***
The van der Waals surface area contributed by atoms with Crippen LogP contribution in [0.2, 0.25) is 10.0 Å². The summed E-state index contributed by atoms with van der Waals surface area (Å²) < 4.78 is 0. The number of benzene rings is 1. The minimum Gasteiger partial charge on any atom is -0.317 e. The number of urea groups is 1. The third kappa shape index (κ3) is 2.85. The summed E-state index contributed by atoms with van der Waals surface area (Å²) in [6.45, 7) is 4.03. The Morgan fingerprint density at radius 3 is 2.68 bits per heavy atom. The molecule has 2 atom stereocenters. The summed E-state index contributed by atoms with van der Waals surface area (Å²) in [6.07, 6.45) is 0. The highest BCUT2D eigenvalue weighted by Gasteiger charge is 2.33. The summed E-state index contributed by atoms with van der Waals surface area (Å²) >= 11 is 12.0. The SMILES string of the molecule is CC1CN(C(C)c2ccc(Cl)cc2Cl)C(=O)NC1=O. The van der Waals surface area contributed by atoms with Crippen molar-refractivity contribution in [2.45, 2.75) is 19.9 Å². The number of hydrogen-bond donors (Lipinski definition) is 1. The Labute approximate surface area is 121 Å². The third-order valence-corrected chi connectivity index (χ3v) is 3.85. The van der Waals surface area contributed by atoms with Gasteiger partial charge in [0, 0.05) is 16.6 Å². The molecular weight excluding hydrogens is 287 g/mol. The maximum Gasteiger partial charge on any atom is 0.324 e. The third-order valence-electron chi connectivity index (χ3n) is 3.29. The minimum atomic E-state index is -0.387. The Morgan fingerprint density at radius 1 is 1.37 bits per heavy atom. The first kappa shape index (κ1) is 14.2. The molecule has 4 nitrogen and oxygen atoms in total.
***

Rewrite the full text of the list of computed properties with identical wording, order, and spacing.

The van der Waals surface area contributed by atoms with Crippen LogP contribution in [0.2, 0.25) is 10.0 Å². The summed E-state index contributed by atoms with van der Waals surface area (Å²) < 4.78 is 0. The number of benzene rings is 1. The minimum Gasteiger partial charge on any atom is -0.317 e. The number of urea groups is 1. The third kappa shape index (κ3) is 2.85. The summed E-state index contributed by atoms with van der Waals surface area (Å²) in [6.45, 7) is 4.03. The Morgan fingerprint density at radius 3 is 2.68 bits per heavy atom. The molecule has 2 atom stereocenters. The summed E-state index contributed by atoms with van der Waals surface area (Å²) in [6.07, 6.45) is 0. The highest BCUT2D eigenvalue weighted by Gasteiger charge is 2.33. The summed E-state index contributed by atoms with van der Waals surface area (Å²) >= 11 is 12.0. The SMILES string of the molecule is CC1CN(C(C)c2ccc(Cl)cc2Cl)C(=O)NC1=O. The van der Waals surface area contributed by atoms with Crippen molar-refractivity contribution in [2.45, 2.75) is 19.9 Å². The number of hydrogen-bond donors (Lipinski definition) is 1. The Labute approximate surface area is 121 Å². The third-order valence-corrected chi connectivity index (χ3v) is 3.85. The van der Waals surface area contributed by atoms with Gasteiger partial charge in [0, 0.05) is 16.6 Å². The molecular weight excluding hydrogens is 287 g/mol. The maximum Gasteiger partial charge on any atom is 0.324 e. The third-order valence-electron chi connectivity index (χ3n) is 3.29. The minimum atomic E-state index is -0.387. The Morgan fingerprint density at radius 1 is 1.37 bits per heavy atom. The first kappa shape index (κ1) is 14.2. The molecule has 4 nitrogen and oxygen atoms in total.